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Comcast extends nat’l broadband adoption program for low-income families

/ 03:17 AM March 12, 2014

• Internet Essentials program connects more Than 1.2 million Americans to the Internet at home

• Comcast gives $1 million in grants to non-profit partners for “Learning Zones”

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• New study shows wide usage of program

WASHINGTON, D.C. – Internet Essentials, Comcast’s acclaimed national broadband adoption program for low-income families, will continue beyond its initial three-year commitment, announced Executive Vice President David L. Cohen.

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Comcast also announced more than $1 million in grants to dozens of non-profit organizations across the country to create Internet Essentials Learning Zones. The grants are part of a multi-faceted Gold Medal Recognition Program for communities that have done the most to help close the digital divide.

In addition to the grants, Internet Essentials-eligible families in the Gold Medal-recognized communities who are not currently customers can receive six months of complimentary Internet service if they apply for the program by March 18th, 2014.

“In just two and a half years, this groundbreaking initiative has connected more than 1.2 million low-income Americans, or 300,000 families, to broadband Internet at home,” said Cohen. “We are also proud to join President Obama’s call to action for helping to realize his ConnectED educational goals as we announce today an extension and enhancement of our multi-year commitment to close the digital divide. Addressing the digital divide head-on has long been a priority for our company. We believe the Internet has the power to transform lives, strengthen communities, and inspire a new generation of leaders.”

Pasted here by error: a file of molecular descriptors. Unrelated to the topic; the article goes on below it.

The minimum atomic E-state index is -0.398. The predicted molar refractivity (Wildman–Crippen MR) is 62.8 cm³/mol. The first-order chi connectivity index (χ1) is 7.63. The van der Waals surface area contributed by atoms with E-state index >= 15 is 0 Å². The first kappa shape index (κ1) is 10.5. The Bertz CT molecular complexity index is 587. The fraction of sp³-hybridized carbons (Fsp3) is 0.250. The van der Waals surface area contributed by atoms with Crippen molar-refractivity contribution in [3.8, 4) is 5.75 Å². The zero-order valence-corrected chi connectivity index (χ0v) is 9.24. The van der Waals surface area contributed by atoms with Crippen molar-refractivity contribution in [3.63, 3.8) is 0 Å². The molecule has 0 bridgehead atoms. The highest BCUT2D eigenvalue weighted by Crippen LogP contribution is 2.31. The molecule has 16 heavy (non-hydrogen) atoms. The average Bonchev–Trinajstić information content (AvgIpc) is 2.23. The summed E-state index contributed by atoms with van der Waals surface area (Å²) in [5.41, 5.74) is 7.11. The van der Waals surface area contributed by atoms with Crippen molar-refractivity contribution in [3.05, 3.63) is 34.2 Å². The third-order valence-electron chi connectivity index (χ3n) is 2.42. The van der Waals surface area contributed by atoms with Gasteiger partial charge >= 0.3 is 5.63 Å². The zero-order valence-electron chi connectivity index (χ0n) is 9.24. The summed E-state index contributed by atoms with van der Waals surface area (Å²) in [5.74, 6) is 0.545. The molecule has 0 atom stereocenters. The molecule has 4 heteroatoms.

The grants made through the Gold Medal Recognition Program will be used to create Internet Essentials Learning Zones. These networks of non-profit partners will work together to enhance public Internet access and increase family-focused digital literacy training. They will be established in communities in Atlanta, Chicago, Denver, Fresno, Miami and Seattle, among others.

Study shows wide usage

Also today, Dr. John B. Horrigan, head of research for the F.C.C.’s National Broadband Plan and a former research director with Pew Research Center’s Internet and American Life Project, released a new study that shows Internet Essentials service is widely used by participants to do school work.

Home users also report that it helps “a lot,” and that in addition to schools, full-on participation by institutions such as libraries, banks, government agencies, and employers, plays an important role in increasing broadband adoption and utilization. (The full research report of Horrigan’s findings is available here.)

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“The research shows that for broadband adoption initiatives to successfully reach low-income families, they need to embrace two key elements,” said Horrigan. “First, they must be woven into the fabric of the entire community with trusted institutions that can help nurture and sustain Internet usage. Second, programs need to provide robust digital literacy educational opportunities that address the knowledge gap head on.”